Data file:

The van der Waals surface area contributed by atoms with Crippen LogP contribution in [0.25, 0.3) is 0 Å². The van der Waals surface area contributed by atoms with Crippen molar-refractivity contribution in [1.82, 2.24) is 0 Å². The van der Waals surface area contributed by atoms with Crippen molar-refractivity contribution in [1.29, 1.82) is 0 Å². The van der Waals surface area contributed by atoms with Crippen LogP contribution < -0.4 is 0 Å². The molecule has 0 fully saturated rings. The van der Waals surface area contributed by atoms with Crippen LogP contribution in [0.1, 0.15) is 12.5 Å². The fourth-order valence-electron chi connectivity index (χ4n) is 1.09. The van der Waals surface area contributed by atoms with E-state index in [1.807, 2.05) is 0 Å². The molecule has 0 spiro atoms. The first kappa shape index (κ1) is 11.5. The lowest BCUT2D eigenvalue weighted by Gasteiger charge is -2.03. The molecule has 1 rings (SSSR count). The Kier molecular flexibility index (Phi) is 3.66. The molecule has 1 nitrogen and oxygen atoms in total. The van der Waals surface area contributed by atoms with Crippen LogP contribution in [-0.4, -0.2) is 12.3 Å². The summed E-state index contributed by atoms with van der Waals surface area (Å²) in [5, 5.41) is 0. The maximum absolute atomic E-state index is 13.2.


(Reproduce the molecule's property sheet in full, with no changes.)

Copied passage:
The van der Waals surface area contributed by atoms with Crippen LogP contribution in [0.25, 0.3) is 0 Å². The van der Waals surface area contributed by atoms with Crippen molar-refractivity contribution in [1.82, 2.24) is 0 Å². The van der Waals surface area contributed by atoms with Crippen molar-refractivity contribution in [1.29, 1.82) is 0 Å². The van der Waals surface area contributed by atoms with Crippen LogP contribution < -0.4 is 0 Å². The molecule has 0 fully saturated rings. The van der Waals surface area contributed by atoms with Crippen LogP contribution in [0.1, 0.15) is 12.5 Å². The fourth-order valence-electron chi connectivity index (χ4n) is 1.09. The van der Waals surface area contributed by atoms with E-state index in [1.807, 2.05) is 0 Å². The molecule has 0 spiro atoms. The first kappa shape index (κ1) is 11.5. The lowest BCUT2D eigenvalue weighted by Gasteiger charge is -2.03. The molecule has 1 rings (SSSR count). The Kier molecular flexibility index (Phi) is 3.66. The molecule has 1 nitrogen and oxygen atoms in total. The van der Waals surface area contributed by atoms with Crippen LogP contribution in [-0.4, -0.2) is 12.3 Å². The summed E-state index contributed by atoms with van der Waals surface area (Å²) in [5, 5.41) is 0. The maximum absolute atomic E-state index is 13.2.